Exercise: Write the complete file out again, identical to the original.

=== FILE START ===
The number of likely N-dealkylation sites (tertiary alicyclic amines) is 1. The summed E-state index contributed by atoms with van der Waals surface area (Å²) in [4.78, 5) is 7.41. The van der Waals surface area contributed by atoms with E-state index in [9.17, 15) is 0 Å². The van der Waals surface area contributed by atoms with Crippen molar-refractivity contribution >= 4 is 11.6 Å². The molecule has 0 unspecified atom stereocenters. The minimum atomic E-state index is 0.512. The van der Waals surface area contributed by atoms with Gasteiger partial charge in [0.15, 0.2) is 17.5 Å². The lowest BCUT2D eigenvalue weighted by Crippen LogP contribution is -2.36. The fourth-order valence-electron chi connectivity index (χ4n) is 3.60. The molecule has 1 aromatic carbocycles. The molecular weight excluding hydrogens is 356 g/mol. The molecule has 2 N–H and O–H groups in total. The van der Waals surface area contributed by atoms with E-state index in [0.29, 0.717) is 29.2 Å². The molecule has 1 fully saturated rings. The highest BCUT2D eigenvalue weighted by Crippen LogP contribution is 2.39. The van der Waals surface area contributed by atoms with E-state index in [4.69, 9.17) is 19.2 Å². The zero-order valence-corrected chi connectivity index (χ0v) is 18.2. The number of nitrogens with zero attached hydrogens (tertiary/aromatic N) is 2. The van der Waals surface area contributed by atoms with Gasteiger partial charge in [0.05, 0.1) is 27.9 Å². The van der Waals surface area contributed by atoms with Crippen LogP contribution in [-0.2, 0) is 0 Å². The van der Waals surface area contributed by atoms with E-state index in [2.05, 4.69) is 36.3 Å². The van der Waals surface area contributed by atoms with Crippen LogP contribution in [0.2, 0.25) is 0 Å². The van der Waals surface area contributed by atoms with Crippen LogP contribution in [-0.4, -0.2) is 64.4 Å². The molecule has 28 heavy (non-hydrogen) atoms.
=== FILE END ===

The number of likely N-dealkylation sites (tertiary alicyclic amines) is 1. The summed E-state index contributed by atoms with van der Waals surface area (Å²) in [4.78, 5) is 7.41. The van der Waals surface area contributed by atoms with E-state index in [9.17, 15) is 0 Å². The van der Waals surface area contributed by atoms with Crippen molar-refractivity contribution >= 4 is 11.6 Å². The molecule has 0 unspecified atom stereocenters. The minimum atomic E-state index is 0.512. The van der Waals surface area contributed by atoms with Gasteiger partial charge in [0.15, 0.2) is 17.5 Å². The lowest BCUT2D eigenvalue weighted by Crippen LogP contribution is -2.36. The fourth-order valence-electron chi connectivity index (χ4n) is 3.60. The molecule has 1 aromatic carbocycles. The molecular weight excluding hydrogens is 356 g/mol. The molecule has 2 N–H and O–H groups in total. The van der Waals surface area contributed by atoms with E-state index in [0.29, 0.717) is 29.2 Å². The molecule has 1 fully saturated rings. The highest BCUT2D eigenvalue weighted by Crippen LogP contribution is 2.39. The van der Waals surface area contributed by atoms with E-state index in [4.69, 9.17) is 19.2 Å². The zero-order valence-corrected chi connectivity index (χ0v) is 18.2. The number of nitrogens with zero attached hydrogens (tertiary/aromatic N) is 2. The van der Waals surface area contributed by atoms with Gasteiger partial charge in [0.05, 0.1) is 27.9 Å². The van der Waals surface area contributed by atoms with Crippen LogP contribution in [-0.2, 0) is 0 Å². The van der Waals surface area contributed by atoms with E-state index in [2.05, 4.69) is 36.3 Å². The van der Waals surface area contributed by atoms with Crippen LogP contribution in [0.2, 0.25) is 0 Å². The van der Waals surface area contributed by atoms with Crippen LogP contribution in [-0.4, -0.2) is 64.4 Å². The molecule has 28 heavy (non-hydrogen) atoms.